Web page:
04-05-2005, 09:30 AM #6
my quick 2.
the preston fr may be hevier than you think. Look into frame weight before you buy. The piviot on the seat stay will have brake jak but it's not alot of travel back there like a DH bike so you prob not even notice it. the romic rear susp. can be unreliable a times search mtbr for that one. designer from romic started push ind.
IH bikes = good freakn deals - go 7.5 for price and sell the boxxer if you don't like it and get the 7" sherman. If the 7" rear is more travel than you want try the MK series. Sources say they will have a mountain cross MKIII that should rip and blow the preston out of the water.
Bottom line I will not dis the preston but after riding one I found it to be a little heavy and sorta overkill. Haven't been on the MK or 7 series yet but they should rip. check the IH message boards at mtbr for more on thatHarvest the ride.
04-05-2005, 09:34 AM #7
The reason I was leaning towards the preston is that it seems from all the reviews that it is one bike that can do it all. Mainly i just ride singletrack but there are many stunts and jumps that I try to ride as well. There is a core group of riders up here with (big) travel bikes who build some insano shit, and the topography is different than most of the midwest, sustained downhill runs can be had as well.
I want a bike that can do it all and what I have now is holding me back, the bike is too large and it is too xc oriented, so it sucks balls taking (small, i am not that good yet) drops or when I run it through the tabletops in the DJ run. I know that just more and more practice will help as well but I want a bike that will help me get better not be another obstacle in my way.
However...climbing is important as well as the only lift serviced around is in Marquette and I wont be going there more than a few times this season. Also this town is built on a hill and I live at the bottom and the trailhead is at the top, so it is a formidable climb up pavement to start every ride. Plus I would ride it to school everyday.
After thinking about that I always end up thinking I would just be better off with a good hardtail but I am so sick of getting tossed around on the trail, I want a f/s bad.
soo....The yakuza or 7 point too much bike for no lift access around? Hollowpoint decent off of the tech singletrack?
damnit this is hard
edit- so the 7point series has the same rear suspension as hollowpoint, but more freeride oriented? seems that this is a decent bike
thoughts on that one?
Last edited by rip; 04-05-2005 at 09:50 AM.
04-05-2005, 11:07 AM #8remooning, comencicon
- Join Date
- May 2002
The trail the Preston is named after has a required 1500ft in 3mi fire road climb to get to the trailhead. In looking at it myself, I have had no worries about that thing being able to climb when I need it to.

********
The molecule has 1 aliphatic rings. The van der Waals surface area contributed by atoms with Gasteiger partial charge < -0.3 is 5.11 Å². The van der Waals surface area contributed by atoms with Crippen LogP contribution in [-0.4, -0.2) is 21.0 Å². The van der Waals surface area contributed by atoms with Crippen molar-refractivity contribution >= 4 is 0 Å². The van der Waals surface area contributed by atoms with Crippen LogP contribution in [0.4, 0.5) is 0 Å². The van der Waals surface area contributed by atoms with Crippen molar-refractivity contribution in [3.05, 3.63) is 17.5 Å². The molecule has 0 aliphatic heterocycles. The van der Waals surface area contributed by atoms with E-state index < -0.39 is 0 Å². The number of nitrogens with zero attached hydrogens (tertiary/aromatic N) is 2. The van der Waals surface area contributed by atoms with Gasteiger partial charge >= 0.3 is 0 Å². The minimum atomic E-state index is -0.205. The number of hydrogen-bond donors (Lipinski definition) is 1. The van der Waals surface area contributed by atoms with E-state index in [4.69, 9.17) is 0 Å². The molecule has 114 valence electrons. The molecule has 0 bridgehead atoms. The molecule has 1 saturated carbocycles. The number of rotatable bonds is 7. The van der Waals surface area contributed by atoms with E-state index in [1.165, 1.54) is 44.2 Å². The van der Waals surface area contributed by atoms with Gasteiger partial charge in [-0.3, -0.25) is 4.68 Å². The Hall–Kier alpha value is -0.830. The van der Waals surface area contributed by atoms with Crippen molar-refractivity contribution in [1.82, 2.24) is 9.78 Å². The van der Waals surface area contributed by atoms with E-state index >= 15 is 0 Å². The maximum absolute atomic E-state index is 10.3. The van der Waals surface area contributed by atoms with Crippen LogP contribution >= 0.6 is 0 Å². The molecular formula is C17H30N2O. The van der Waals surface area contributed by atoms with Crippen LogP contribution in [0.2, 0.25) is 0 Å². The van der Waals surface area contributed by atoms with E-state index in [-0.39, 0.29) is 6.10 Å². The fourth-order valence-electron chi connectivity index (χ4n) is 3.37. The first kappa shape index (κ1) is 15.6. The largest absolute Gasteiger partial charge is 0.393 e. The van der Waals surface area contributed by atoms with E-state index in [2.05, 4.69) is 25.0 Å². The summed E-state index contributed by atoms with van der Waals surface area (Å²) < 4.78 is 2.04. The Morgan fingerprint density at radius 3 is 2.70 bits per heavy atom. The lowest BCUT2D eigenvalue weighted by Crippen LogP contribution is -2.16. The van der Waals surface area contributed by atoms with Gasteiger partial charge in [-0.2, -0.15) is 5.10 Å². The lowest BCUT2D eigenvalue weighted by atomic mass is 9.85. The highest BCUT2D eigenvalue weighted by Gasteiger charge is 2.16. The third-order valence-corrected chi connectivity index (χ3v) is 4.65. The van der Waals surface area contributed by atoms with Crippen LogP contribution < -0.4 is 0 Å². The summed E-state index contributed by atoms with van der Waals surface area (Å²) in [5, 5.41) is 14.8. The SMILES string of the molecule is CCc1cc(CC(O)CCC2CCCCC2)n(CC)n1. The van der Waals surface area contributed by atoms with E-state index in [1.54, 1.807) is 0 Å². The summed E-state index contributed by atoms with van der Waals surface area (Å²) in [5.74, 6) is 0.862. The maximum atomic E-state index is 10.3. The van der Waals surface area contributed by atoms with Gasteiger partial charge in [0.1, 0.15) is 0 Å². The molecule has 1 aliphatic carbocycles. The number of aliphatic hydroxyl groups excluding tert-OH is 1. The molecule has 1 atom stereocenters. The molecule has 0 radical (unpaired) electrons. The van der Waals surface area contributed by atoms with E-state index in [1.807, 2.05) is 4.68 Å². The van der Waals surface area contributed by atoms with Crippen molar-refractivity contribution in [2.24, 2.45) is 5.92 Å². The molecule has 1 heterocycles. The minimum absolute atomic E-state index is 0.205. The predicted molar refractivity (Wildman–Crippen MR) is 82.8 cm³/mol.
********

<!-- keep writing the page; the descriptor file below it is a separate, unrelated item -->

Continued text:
Will it climb as well as a 3" rear racerboy XC bike? No, but who cares?
If I was going to get it, I'd get that Dangerboy adjustable rocker link to be able to bump the travel up to 5" on occaision.
edit: aha.. it looks like the adjustable rocker is standard on the '05s.
Last edited by scoober; 04-05-2005 at 11:15 AM.As I rained blows upon him, I realized there had to be another way.
04-05-2005, 11:57 AM #9
The Hollowpoint is a 5" all-mountain bike: the Yakuza is a 7" freeride bike. If you're looking at the Preston for strength reasons you'll want to be in the Yakuza or 7.x series.
But if you are going to spend $2400 on a Preston, I'd look at this deal over any of the current Iron Horse stuff:
For the few hundred dollars you'd get for your hardtail, I'd keep it. Some days you'll want to ride mellow singletrack and any big FS bike will be total overkill.
04-05-2005, 12:08 PM #10
Great bike from what I've heard. Also search the forums for rider reviews at nsmb.com.Martha's just polishing the brass on the Titanic....
04-05-2005, 01:45 PM #11
Sounds like you want a MKIII or a coil heckler with 5.6" rear and two sets of tires. One for FR stuff and some light ones for xc stuff.Harvest the ride.
04-06-2005, 01:52 PM #12
the preston fr is a solid bike, designed, tested, and thrashed on trails harder then those leary of it would ever be able to handle...
nsmb.com tested the 4" travel bike, and the 5" bike is probably even sweeter http://www.nsmb.com/gear/transition_review_04_04.php
also, transition is no longer a seattle company, as the boys moved up here to bellingham to be closer to the goods across the border
oh yeah, you should (shameless plug ) order your preston from www.dropnzone.com. Allen will hook you up!smoke crack and worship satan
04-06-2005, 05:35 PM #13
i've heard good things about transition but that could just be cuz i'm from seatown. the only thing i'd be worried about is warranty but looking at the info on they're site i'd say they're pretty good about it. if you break your frame in a crash they'll give you one at about half price.-You can imagine where it goes from here.
-He fixes the cable?
04-08-2005, 01:26 AM #14
well, looks like this dream will have to wait at least another year, I just bought a road bike.
took the mtb for about a 10 mile road ride today and about scared the shit out of myself on some of the big hills around here, can't wait to try it on a road bike.
speed is fun.
still in the market for a new mtn bike, probably a new hardtail now, oh well.
how can I be so compulsive yet indecisive?